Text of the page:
The enduring gifts of three wise men

Ahead of the Easter weekend biographical trilogy on BBC2, Ken Jones offers his own insight into the minds and methods of three outstanding football men, born within a stone's throw of one another in the west of Scotland and each destined for managerial greatness
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The Independent Online
Any serious attempt to chronicle the impact made on football in one era by Matt Busby, Bill Shankly and Jock Stein requires an understanding of the important influences that shaped them.

Shankly's description of the marvellous teamwork central to Liverpool's success under his passionate management as "football socialism" and the bond he forged with the club's supporters were statements about working- class values, that innate sense of fairness and mutual dependence familiar to all who were born into mining communities.

In the television trilogy Arena: Busby, Stein and Shankly - The Football Men that goes out on BBC2 over Easter weekend, Hugh McIlvanney sees them not merely as great figures in the game, men of wise and independent virtue, but as representatives of the people.

Even allowing for its prolific reputation in football (the area around Shankly's birthplace, Glenbuck, sent out 50 professional players, including 11 internationals), that three such notable managers should be born within a few miles of each other in the west of Scotland coalfield is in itself remarkable.

All three knew the hardships and perils of working underground, and with their young athlete's bodies, and the intelligence, and the courage and the drive that would lead to so many triumphs, they learned what they wanted.

Stein would state that he never expected to come across better men than he worked with in the pits (sectarian differences had no currency at the coalface). If more at ease in football's upper circles, Busby too took strength from a working-class upbringing, strength that enabled him to overcome terrible injuries sustained in the Munich disaster and create another team. Shankly was never less than utterly true to his roots, carrying a deep suspicion of directors to his grave. "The only song I knew by heart was the Red Flag," he once said.

If there is more than a hint of similar political affiliation in McIlvanney's narrative, and Frank Hanly's imaginative and sensitive direction, it ought not to trouble them. The truth about Busby, Shankly and Stein, one that affects me personally, is that they gave no evidence of backsliding. Upon being made a Freeman of Manchester, resplendent in formal attire, Busby began with the words: "I was born in a pitman's cottage." Shankly with his Cagneyesque poses and acute sense of imagery - "I'll visit London again when it's completed," he said in retirement - never lost sight of boyhood experiences. Enthusiasm was all. "Players who don't dedicate themselves to the game and forget their duty to the supporters should be jailed," he snapped.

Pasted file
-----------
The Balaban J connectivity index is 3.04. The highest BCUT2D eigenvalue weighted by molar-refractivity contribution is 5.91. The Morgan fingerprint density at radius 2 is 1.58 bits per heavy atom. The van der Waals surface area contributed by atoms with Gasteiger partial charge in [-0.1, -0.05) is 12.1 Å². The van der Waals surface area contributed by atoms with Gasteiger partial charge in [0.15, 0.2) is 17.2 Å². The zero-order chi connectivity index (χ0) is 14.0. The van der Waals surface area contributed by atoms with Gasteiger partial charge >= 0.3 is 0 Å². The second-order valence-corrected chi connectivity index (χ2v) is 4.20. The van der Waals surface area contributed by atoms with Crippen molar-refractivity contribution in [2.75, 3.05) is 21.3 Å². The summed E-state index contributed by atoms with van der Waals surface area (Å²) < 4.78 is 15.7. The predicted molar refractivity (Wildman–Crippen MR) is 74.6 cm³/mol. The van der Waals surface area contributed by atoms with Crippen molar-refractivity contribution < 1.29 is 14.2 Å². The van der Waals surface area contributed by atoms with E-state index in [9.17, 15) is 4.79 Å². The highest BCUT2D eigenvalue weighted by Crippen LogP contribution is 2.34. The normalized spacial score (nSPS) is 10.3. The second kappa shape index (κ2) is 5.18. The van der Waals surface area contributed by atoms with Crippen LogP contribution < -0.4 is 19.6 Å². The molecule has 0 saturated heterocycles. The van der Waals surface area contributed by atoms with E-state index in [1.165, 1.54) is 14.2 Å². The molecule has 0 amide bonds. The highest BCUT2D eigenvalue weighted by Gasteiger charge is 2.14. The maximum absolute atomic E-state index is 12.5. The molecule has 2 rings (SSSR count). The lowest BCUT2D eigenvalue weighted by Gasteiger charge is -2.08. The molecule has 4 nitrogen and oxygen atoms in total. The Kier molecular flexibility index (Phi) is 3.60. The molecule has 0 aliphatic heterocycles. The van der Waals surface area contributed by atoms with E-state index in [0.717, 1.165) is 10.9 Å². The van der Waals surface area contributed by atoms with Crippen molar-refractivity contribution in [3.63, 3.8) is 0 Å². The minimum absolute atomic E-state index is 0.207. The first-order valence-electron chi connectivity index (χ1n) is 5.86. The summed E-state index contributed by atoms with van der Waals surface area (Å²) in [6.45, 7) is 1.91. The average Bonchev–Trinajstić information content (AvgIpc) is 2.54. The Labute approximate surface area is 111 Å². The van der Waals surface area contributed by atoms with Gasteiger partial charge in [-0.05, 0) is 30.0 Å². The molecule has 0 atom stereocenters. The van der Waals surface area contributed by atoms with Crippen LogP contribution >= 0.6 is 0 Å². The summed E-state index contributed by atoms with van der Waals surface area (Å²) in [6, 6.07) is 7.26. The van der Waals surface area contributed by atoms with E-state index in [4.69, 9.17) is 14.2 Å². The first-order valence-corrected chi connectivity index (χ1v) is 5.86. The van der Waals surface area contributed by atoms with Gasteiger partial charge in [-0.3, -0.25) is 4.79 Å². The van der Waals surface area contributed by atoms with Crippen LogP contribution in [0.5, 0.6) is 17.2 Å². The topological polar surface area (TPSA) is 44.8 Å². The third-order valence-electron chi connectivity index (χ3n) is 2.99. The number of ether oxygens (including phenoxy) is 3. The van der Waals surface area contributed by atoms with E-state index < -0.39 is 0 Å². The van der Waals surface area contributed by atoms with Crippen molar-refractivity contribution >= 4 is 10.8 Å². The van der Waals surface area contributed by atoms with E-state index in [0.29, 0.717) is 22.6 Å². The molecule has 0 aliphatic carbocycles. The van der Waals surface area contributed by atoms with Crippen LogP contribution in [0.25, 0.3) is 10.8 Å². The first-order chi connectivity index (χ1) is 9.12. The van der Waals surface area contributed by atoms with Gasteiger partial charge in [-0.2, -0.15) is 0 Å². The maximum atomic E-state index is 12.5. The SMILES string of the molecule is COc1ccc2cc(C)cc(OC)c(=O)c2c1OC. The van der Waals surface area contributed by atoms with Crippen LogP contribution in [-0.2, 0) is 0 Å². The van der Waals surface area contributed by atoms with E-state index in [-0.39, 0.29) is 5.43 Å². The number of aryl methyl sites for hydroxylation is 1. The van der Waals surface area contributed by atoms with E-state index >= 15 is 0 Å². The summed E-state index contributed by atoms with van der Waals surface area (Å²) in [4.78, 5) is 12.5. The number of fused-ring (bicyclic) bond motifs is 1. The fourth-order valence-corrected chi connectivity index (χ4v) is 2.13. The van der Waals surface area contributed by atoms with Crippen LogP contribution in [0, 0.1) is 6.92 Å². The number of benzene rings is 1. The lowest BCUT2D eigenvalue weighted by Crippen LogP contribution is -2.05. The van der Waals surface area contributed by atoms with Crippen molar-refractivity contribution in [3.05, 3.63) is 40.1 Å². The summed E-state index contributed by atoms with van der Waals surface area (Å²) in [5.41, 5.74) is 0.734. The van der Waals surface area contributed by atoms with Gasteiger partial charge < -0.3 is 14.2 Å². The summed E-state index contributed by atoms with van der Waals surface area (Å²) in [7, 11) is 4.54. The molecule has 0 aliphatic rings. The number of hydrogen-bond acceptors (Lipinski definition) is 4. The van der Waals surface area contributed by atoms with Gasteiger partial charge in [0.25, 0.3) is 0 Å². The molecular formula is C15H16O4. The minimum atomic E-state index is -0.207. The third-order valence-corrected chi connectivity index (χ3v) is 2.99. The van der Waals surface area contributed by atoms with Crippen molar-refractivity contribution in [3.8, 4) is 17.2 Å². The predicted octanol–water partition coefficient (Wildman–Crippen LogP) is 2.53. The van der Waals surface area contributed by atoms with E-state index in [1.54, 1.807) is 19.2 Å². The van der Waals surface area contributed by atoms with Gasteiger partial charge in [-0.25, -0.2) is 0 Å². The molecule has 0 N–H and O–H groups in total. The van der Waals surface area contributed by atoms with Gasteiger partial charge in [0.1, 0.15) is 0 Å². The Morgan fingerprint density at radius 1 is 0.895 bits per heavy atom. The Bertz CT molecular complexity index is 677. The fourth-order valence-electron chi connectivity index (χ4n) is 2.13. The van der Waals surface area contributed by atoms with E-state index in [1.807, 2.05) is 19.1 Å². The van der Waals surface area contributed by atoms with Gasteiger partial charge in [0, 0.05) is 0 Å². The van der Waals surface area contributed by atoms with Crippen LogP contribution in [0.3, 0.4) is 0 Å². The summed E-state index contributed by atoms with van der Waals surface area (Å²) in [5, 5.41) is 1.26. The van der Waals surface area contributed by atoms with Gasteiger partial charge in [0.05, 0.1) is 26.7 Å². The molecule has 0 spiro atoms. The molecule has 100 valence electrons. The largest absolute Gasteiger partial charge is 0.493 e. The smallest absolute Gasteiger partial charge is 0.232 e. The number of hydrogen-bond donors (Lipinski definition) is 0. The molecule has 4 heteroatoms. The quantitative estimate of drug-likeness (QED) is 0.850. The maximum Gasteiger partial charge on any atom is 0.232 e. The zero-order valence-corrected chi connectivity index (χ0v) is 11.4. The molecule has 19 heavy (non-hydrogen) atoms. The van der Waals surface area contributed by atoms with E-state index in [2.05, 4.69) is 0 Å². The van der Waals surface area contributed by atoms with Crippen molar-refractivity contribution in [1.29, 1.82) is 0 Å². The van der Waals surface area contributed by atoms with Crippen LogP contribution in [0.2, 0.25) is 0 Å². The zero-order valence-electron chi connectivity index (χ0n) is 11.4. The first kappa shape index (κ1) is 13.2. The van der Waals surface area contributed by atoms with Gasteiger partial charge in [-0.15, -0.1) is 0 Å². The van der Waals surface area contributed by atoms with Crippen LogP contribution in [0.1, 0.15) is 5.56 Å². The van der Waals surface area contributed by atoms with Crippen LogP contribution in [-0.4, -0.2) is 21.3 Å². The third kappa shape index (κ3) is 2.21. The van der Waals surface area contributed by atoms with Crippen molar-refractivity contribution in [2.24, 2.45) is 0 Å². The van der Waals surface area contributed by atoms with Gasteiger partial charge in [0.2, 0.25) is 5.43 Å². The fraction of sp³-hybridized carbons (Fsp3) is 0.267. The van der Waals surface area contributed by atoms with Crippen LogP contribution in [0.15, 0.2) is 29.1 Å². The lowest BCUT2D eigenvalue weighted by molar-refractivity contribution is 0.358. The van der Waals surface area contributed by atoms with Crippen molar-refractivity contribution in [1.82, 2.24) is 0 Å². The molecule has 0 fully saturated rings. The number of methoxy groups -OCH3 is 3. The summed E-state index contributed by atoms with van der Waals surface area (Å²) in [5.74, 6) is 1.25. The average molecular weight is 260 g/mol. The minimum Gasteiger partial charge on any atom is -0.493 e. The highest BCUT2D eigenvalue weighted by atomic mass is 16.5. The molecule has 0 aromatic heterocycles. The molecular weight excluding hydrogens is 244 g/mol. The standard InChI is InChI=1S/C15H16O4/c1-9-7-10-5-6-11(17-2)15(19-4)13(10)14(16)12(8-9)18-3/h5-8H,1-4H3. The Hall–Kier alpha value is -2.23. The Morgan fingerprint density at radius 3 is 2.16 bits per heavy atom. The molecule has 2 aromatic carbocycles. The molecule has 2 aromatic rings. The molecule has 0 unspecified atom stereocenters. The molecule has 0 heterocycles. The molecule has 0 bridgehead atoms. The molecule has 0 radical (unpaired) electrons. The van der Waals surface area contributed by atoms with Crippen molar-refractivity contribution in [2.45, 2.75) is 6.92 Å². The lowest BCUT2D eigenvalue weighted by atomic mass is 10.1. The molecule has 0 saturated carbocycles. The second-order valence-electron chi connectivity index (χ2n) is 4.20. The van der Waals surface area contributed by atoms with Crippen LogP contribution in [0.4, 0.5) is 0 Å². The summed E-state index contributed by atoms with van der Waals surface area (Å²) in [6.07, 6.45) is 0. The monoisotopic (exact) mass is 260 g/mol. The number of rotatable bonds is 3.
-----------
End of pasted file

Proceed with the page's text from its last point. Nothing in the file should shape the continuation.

Unlike his two compatriots, both pre-World War Two internationals, Stein achieved no distinction as a player until Celtic recruited him from the Welsh non-League club Llanelli as a reserve centre-half. Selected for the first team in an emergency, he kept his place and led Celtic to victory in the Scottish Cup final.

It is Stein's return to Parkhead, after a successful apprenticeship in management with Dunfermline and Hibernian that brought him to the attention of clubs in England, that provides the most fascinating insights.

The music is emotive; the troubled Thirties blues of Duke Ellington over stark images of life in the coalfields; a forgotten music hall artist, Bob Smith, singing the "Red Flag" with stirring clarity; the haunting "Fields of Athenry" emphasising the pervading awfulness of immigrant life in the east Glasgow ghettos.

Stein's arrival back at the club he would transform into a major European force is attended by Dean Martin's version of "Return to me". It was not without pain. Only the fourth manager Celtic had ever appointed, the first non-Catholic, Stein had to suffer the resentment of fellow Protestants he had thought to be friends. Appalled by bigotry in all its forms, he took their rejection in his stride. "They proved they weren't my friends," he said.